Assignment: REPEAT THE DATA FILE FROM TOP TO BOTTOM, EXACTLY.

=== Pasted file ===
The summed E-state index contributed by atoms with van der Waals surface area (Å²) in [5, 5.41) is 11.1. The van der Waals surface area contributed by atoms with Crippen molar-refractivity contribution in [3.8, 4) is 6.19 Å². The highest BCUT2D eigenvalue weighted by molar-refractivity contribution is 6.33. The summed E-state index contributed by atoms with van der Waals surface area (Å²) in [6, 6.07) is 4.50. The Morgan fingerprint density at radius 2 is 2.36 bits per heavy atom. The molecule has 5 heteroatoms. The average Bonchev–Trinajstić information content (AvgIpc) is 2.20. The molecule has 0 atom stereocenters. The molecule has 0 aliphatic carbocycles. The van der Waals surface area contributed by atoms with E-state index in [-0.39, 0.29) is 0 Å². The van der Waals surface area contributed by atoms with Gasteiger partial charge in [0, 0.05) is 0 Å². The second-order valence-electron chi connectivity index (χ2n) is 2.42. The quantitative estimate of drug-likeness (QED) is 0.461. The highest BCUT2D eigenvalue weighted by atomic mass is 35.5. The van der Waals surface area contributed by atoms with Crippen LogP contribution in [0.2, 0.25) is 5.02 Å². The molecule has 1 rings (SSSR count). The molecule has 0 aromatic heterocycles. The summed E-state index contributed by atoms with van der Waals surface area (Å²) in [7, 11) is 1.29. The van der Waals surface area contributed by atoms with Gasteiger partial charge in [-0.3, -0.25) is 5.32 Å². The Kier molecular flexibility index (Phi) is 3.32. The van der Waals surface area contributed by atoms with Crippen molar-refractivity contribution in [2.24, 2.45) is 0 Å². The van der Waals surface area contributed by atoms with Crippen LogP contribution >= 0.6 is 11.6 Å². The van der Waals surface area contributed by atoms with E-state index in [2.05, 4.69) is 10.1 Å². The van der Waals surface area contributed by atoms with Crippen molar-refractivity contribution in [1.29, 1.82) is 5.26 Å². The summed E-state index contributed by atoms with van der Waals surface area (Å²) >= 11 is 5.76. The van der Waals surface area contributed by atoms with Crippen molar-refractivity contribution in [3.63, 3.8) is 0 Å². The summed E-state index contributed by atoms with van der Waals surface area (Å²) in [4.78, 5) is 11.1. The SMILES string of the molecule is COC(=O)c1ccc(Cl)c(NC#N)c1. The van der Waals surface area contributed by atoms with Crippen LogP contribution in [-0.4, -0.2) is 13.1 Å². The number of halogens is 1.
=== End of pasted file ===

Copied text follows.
The summed E-state index contributed by atoms with van der Waals surface area (Å²) in [5, 5.41) is 11.1. The van der Waals surface area contributed by atoms with Crippen molar-refractivity contribution in [3.8, 4) is 6.19 Å². The highest BCUT2D eigenvalue weighted by molar-refractivity contribution is 6.33. The summed E-state index contributed by atoms with van der Waals surface area (Å²) in [6, 6.07) is 4.50. The Morgan fingerprint density at radius 2 is 2.36 bits per heavy atom. The molecule has 5 heteroatoms. The average Bonchev–Trinajstić information content (AvgIpc) is 2.20. The molecule has 0 atom stereocenters. The molecule has 0 aliphatic carbocycles. The van der Waals surface area contributed by atoms with E-state index in [-0.39, 0.29) is 0 Å². The van der Waals surface area contributed by atoms with Gasteiger partial charge in [0, 0.05) is 0 Å². The second-order valence-electron chi connectivity index (χ2n) is 2.42. The quantitative estimate of drug-likeness (QED) is 0.461. The highest BCUT2D eigenvalue weighted by atomic mass is 35.5. The van der Waals surface area contributed by atoms with Crippen LogP contribution in [0.2, 0.25) is 5.02 Å². The molecule has 1 rings (SSSR count). The molecule has 0 aromatic heterocycles. The summed E-state index contributed by atoms with van der Waals surface area (Å²) in [7, 11) is 1.29. The van der Waals surface area contributed by atoms with Gasteiger partial charge in [-0.3, -0.25) is 5.32 Å². The Kier molecular flexibility index (Phi) is 3.32. The van der Waals surface area contributed by atoms with Crippen molar-refractivity contribution in [2.24, 2.45) is 0 Å². The van der Waals surface area contributed by atoms with Crippen LogP contribution >= 0.6 is 11.6 Å². The van der Waals surface area contributed by atoms with E-state index in [2.05, 4.69) is 10.1 Å². The van der Waals surface area contributed by atoms with Crippen molar-refractivity contribution in [1.29, 1.82) is 5.26 Å². The summed E-state index contributed by atoms with van der Waals surface area (Å²) >= 11 is 5.76. The van der Waals surface area contributed by atoms with Crippen molar-refractivity contribution in [3.63, 3.8) is 0 Å². The summed E-state index contributed by atoms with van der Waals surface area (Å²) in [4.78, 5) is 11.1. The SMILES string of the molecule is COC(=O)c1ccc(Cl)c(NC#N)c1. The van der Waals surface area contributed by atoms with Crippen LogP contribution in [-0.4, -0.2) is 13.1 Å². The number of halogens is 1.